About 4 years earlier, in October 2013, the patient underwent surgical removal of a large nodule present in the right broad ligament, and homolateral salpingo-oophorectomy (Additional file 1). The nodule was diagnosed as leiomyosarcoma. One month later the patient was treated with total abdominal hysterectomy, left salpingo-oophorectomy and radiotherapy. The histological analyses did not show any other leiomyosarcoma localizations, thus, the diagnosis of primary leiomyosarcoma of the right broad ligament was formulated (TNM: pT1, pN0, pM0). In 2017, she had had leiomyosarcoma relapse on the scar of the previous surgical procedure, indicative of shedding of sarcomatous cells, probably during surgery of the leiomyosarcoma nodule, and received one cycle of adriamycin plus olaratumab, a monoclonal antibody approved by the Food and Drug Administration in 2016 for the treatment of metastatic soft tissue sarcomas.
The rarity of metastasis of leiomyosarcoma to the head and neck region, and the absence of lung and liver metastases, led us to suspect a primary neck tumor.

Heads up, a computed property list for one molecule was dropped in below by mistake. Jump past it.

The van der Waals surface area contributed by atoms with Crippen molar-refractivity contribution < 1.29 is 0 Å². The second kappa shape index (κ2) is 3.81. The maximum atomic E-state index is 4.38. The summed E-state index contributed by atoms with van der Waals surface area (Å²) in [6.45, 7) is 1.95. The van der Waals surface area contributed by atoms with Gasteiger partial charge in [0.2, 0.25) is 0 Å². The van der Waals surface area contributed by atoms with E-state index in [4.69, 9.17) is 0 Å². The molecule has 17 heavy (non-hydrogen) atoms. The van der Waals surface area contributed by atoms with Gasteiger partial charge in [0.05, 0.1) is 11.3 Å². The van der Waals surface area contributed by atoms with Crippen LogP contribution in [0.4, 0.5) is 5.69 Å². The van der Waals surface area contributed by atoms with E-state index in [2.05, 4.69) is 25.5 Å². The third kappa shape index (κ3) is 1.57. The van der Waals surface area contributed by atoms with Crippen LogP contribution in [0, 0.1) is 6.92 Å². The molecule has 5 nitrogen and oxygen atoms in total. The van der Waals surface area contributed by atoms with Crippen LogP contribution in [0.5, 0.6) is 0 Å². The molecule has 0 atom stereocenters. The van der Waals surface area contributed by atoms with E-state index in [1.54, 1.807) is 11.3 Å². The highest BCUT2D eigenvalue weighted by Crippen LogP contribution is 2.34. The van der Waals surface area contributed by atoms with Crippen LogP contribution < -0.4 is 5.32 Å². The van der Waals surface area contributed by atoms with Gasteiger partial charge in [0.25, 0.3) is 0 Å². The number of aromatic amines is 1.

The neck mass (Fig. 1d) and the subcutaneous nodule near the right axilla were excised. The morphological features of the neck lesion matched those of the earlier broad ligament leiomyosarcoma, and so secondary leiomyosarcoma was diagnosed. The primary leiomyosarcoma was a large (19 × 16.8 × 6 cm) light-gray mass, with the cut section showing yellow areas of softening and occasional foci of hemorrhage. Microscopically, a few atypical pleomorphic elements were interspersed between bundles of uniform spindle cells and necrotic areas (Fig. 2a, inset). The neck mass was a lobulated gray nodule, 5.7 cm in diameter, presenting whorled and necrotic areas on cut section, without macroscopic and microscopic evidence of skeletal muscle infiltration. Necrosis was present in < 50% of the samples of both the primary and the secondary tumors. Mitotic figures (MF) were infrequent: < 3 MF/10 HPF and < 5 MF/10 HPF in the primary and in the secondary leiomyosarcomas, respectively; no atypical MF were present. On immunohistochemical examination, both lesions showed MIB-1 nuclear immunoreactivity of < 5% (Fig. 2a, b), focal marked smooth muscle actin and desmin immunoreactivity, marked diffuse p16 immunoreactivity (Fig. 2c–h), and weak diffuse vimentin immunoreactivity (not shown). Both tumors were negative for estrogen receptor (ER), p53, CD117, DOG-1, Bcl2, and cyclin D1. According to the French Federation of Cancer Centers Sarcoma Group (FNCLCC) grading system, the score of the mitotic count (score 1 for a mitotic count of 0–9 MF/10 HPF, 2 for 10–19 MF/10 HPF and 3 for > 20/10 HPF) combined with the scores of the differentiation degree and the necrosis extension establish LMS diagnosis and grade. The broad ligament sarcoma was classified as a grade 1 well-differentiated leiomyosarcoma. The metastatic leiomyosarcoma also displayed a well-differentiated morphology.